Rebuilding Bebo: Shaan Puri reveals his plans for the social network

"The biggest lesson is that the social products that succeed are non-obvious"

Last month, Michael Birch, the founder of the once-popular social networking site Bebo, reacquired the platform for a fraction of the price he sold it for in 2008. 

Besides releasing a tongue-in-cheek video previewing the relaunch of the network, the company have been reluctant to release details about its ongoing development.

I caught up with Bebo's new CEO, Shaan Puri. 

The network is currently being promoted through a self-deprecating satire of a corporate video. What was the thinking behind this?

It took a series of simple decisions:

Firstly to decide not to be boring. Most companies just put up a text landing page with a paragraph that says "sorry...blah blah...coming soon."

Secondly to decide to be honest. I hate when brands try to make a 'cool comeback' when they haven't been relevant in years. You can't throw money at the problem, hire celebrities and run fancy advertisements. People are too smart to be fooled. We are going to refresh the brand now that it's back in the hands of its original founders, but before you can move forward, you must acknowledge the present first. It was a risk, but so far the reaction has been tremendous. People like that we chose to do something funny, honest and self-deprecating.

A brand is an embodiment of the people behind it. Michael and I like to joke around, and don't take things too seriously. So for us, doing a spoof corporate video sounded like fun.

The new Bebo is launching initially as mobile-only. Why?

The concept we have for the new Bebo really works as a mobile app. This is fortunate, because the idea we are excited about for the new Bebo fits into a huge trend right now of people being connected via smartphones.

The social networking landscape is so changeable and unpredictable. Bebo's rise and fall epitomizes this. Why do big companies still invest so willingly?

I think there are two reasons:

1. Its really unlikely that a large company built around a completely different type of business model would ever internally create a social product that wins over the masses. Big companies find it hard to innovate outside of their core product. Yahoo would never be able to create Tumblr from scratch. Even Google has struggled to do it with Google+.

2. Social networks grow fast, and have incredible network effects. Even companies that understand 'social', such as Facebook, find it hard to compete with the Snapchats and Instagrams of the world. Once the big companies notice a startup is worth copying, the startup has built up too much velocity with its viral growth to be stopped.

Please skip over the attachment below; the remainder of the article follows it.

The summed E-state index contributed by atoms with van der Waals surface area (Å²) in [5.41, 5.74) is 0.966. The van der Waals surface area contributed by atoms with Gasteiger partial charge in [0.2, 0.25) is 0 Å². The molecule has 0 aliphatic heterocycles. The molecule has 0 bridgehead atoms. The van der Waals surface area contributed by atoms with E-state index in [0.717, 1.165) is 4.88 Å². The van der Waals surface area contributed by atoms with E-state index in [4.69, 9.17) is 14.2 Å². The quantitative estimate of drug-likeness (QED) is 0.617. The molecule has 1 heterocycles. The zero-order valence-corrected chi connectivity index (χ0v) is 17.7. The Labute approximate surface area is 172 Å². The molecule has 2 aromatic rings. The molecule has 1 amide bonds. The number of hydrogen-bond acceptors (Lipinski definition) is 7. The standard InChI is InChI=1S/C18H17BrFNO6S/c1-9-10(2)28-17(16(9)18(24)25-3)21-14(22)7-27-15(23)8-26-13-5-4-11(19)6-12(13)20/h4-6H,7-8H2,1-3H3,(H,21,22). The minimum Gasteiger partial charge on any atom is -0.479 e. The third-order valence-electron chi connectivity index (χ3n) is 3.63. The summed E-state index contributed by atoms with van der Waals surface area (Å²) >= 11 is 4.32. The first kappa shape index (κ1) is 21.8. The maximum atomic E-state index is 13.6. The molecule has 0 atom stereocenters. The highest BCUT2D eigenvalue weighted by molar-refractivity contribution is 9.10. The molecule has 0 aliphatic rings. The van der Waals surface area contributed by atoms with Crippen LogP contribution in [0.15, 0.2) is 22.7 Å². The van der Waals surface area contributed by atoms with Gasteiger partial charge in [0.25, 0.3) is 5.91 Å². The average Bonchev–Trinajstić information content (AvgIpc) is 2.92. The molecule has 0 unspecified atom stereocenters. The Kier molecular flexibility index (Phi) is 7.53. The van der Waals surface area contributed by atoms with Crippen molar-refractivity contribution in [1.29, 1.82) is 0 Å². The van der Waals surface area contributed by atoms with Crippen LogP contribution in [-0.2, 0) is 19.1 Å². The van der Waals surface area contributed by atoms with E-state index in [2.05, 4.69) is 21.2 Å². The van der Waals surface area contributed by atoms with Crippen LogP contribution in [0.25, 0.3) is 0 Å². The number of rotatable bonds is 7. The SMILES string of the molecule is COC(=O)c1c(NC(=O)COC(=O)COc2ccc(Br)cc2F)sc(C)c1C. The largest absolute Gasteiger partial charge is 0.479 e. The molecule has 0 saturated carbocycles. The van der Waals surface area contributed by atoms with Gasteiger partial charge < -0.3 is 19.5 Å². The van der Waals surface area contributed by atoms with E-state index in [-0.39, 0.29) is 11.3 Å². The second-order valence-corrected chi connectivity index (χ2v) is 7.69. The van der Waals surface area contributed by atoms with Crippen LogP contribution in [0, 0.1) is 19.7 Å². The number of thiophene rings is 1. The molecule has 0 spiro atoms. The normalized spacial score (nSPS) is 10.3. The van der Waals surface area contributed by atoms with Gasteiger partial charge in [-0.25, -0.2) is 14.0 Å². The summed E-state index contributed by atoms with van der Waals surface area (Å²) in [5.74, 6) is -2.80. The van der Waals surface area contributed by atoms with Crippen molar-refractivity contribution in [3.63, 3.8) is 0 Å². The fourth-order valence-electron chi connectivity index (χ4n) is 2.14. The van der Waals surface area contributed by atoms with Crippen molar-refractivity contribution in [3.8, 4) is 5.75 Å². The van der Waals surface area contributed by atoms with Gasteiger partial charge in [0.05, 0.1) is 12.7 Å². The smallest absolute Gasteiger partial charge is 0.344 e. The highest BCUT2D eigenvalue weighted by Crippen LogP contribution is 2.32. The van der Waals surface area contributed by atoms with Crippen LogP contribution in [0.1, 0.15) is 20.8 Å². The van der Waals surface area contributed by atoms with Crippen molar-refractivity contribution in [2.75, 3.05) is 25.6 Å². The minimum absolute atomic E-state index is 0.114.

What lessons have you learnt from the mistakes of other social networks?

Good question. I think the biggest lesson is that the social products that succeed are non-obvious. They sound silly, or like toys at first. Facebook, Twitter, and most recently, Snapchat. Next thing you know, they've disrupted everything.

There has been a lot of press recently about harassment on social networking sites. How should they police their communities?

Like any community, it starts with the people you attract, and the value system they are buying into when they join the site. Luckily, Michael has unique experience in growing a social network from just a few users to many millions, and is familiar with the challenges of managing a community through each phase of growth.

What has presented the greatest challenge in the development of the new Bebo?

We are doing two things at once, which is always tricky. On one hand, we're rebuilding the image of Bebo, and at the same time, we're building the actual product. Both need to be done very well for us to succeed.

Bebo. Photograph: Getty Images

James is a freelance journalist with a particular interest in UK politics and social commentary. His blog can be found hereYou can follow him on Twitter @jamesevans42.

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Inside Big Ben: why the world’s most famous clock will soon lose its bong

Every now and then, even the most famous of clocks need a bit of care.

London is soon going to lose one of its most familiar sounds when the world-famous Big Ben falls silent for repairs. The “bonging” chimes that have marked the passing of time for Londoners since 1859 will fall silent for months beginning in 2017 as part of a three-year £29m conservation project.

Of course, “Big Ben” is the nickname of the Great Bell and the bell itself is not in bad shape – even though it does have a huge crack in it.

The bell weighs nearly 14 tonnes and it cracked in 1859 when it was first bonged with a hammer that was way too heavy.

The crack was never repaired. Instead the bell was rotated one eighth of a turn and a lighter (200kg) hammer was installed. The cracked bell has a characteristic sound which we have all grown to love.